‘The Original Mixed Up Kid’ is jug band folk not too far removed from Lindisfarne as Hunter reflects on what fame – such as it was in this period – was doing to him. Its overall existential reaching is felt and the band play with warmth about him. ‘Home Is Where I Want to Be’ features whimsical searching organ and piano moving in and out each other, a picking guitar and a more profound upbeat tune with Crosby, Stills, Nash & Young style harmonies.

Side 2 of the original vinyl edition has Hunter introduced ‘What I’d Say’ live and it does feature that between other tunes in the rock ’n’ roll medley but predominantly – and on the record sleeve – it’s ‘Keep A-Knockin’. It starts with Ralphs chopping guitar and the audience clapping along, then a racing piano and organ before Buff kicks away on the drums and Watts bass comes booming in all over the shop (though less so here than on the original I think). Hunter sounds knackered but is giving it everything he’s got, while Ralphs makes out like bloody Jimmy Page as he solos wildly, followed by Allen not prepared to be upstaged. That it all breaks down for some Stax style funk, we get a bit of Dave Brubeck Quartet thrown, and Hunter pre-empts the rap we’ll come to know at the tail-end of ‘All The Young Dudes’ is just part of the oddball equation that makes this band.”This is a disaster area here we don’t know what we’re doing” cries out Hunter before they draw their live set to an unholy climax.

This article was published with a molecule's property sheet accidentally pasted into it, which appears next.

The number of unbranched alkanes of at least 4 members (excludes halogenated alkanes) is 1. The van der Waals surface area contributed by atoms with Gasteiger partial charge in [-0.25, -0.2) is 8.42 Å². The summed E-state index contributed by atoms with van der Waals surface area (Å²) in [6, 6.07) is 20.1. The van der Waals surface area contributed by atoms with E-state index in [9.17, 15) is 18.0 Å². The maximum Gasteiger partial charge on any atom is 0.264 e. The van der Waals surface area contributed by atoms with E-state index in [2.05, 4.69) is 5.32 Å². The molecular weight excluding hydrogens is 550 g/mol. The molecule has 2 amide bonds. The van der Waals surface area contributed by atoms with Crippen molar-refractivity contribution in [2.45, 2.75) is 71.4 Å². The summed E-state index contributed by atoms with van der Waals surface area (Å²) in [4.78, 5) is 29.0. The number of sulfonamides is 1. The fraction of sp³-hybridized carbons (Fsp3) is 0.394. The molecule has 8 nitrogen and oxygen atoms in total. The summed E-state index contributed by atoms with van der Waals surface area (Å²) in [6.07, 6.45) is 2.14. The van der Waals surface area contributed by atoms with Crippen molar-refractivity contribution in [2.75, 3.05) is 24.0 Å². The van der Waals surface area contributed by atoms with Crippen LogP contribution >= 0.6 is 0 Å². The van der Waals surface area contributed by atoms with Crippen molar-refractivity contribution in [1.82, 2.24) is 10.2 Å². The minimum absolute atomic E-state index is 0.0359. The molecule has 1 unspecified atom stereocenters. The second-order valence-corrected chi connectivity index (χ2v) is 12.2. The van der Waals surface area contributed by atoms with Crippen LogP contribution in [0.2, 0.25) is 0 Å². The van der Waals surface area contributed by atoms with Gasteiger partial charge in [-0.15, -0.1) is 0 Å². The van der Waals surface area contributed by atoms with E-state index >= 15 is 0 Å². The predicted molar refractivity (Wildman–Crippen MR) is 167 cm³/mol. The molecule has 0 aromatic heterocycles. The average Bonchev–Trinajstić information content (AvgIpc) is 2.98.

The add-ons for this record are a variety of mainly singles and demos with alternative titles for songs. The busking cover of ‘Downtown’ is pleasant but was never going to be a hit, whereas ‘Midnight Lady’ has a Stones like groove following on from a long Mick Taylor style intro that stuck a chance but the middle of the road “Nan-na-nah” chorus chant probably stole that away. The demo of ‘Long Red’ comes across as heavy-handed Cream but then it is a Lesley west number while ‘Growing Man Blues (Take 10)’ has a fuzzed-up organ soling over a song that can only be described as Wizzard meets The Beach Boys played by a gang of punks.